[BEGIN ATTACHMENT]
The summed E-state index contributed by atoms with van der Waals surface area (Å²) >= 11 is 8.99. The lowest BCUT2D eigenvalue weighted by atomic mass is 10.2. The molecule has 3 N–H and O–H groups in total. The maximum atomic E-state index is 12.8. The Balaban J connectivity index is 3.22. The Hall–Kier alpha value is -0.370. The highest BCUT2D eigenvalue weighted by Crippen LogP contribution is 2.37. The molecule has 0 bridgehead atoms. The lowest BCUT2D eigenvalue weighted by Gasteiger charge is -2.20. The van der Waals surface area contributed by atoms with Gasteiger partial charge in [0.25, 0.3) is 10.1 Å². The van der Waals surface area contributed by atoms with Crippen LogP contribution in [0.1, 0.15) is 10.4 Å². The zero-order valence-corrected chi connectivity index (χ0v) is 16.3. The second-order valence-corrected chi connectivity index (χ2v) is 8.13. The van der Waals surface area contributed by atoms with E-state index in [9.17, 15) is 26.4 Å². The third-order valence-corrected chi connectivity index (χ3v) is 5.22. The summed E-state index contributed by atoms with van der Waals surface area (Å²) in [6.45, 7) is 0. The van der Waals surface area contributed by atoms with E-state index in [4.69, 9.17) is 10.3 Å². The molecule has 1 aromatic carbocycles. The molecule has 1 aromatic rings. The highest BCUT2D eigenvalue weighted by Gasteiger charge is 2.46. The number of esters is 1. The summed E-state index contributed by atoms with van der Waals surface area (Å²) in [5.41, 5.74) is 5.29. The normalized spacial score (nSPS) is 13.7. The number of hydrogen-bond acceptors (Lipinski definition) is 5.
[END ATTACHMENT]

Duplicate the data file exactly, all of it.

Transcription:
The summed E-state index contributed by atoms with van der Waals surface area (Å²) >= 11 is 8.99. The lowest BCUT2D eigenvalue weighted by atomic mass is 10.2. The molecule has 3 N–H and O–H groups in total. The maximum atomic E-state index is 12.8. The Balaban J connectivity index is 3.22. The Hall–Kier alpha value is -0.370. The highest BCUT2D eigenvalue weighted by Crippen LogP contribution is 2.37. The molecule has 0 bridgehead atoms. The lowest BCUT2D eigenvalue weighted by Gasteiger charge is -2.20. The van der Waals surface area contributed by atoms with Gasteiger partial charge in [0.25, 0.3) is 10.1 Å². The van der Waals surface area contributed by atoms with Crippen LogP contribution in [0.1, 0.15) is 10.4 Å². The zero-order valence-corrected chi connectivity index (χ0v) is 16.3. The second-order valence-corrected chi connectivity index (χ2v) is 8.13. The van der Waals surface area contributed by atoms with E-state index in [9.17, 15) is 26.4 Å². The third-order valence-corrected chi connectivity index (χ3v) is 5.22. The summed E-state index contributed by atoms with van der Waals surface area (Å²) in [6.45, 7) is 0. The van der Waals surface area contributed by atoms with E-state index in [4.69, 9.17) is 10.3 Å². The molecule has 1 aromatic carbocycles. The molecule has 1 aromatic rings. The highest BCUT2D eigenvalue weighted by Gasteiger charge is 2.46. The number of esters is 1. The summed E-state index contributed by atoms with van der Waals surface area (Å²) in [5.41, 5.74) is 5.29. The normalized spacial score (nSPS) is 13.7. The number of hydrogen-bond acceptors (Lipinski definition) is 5.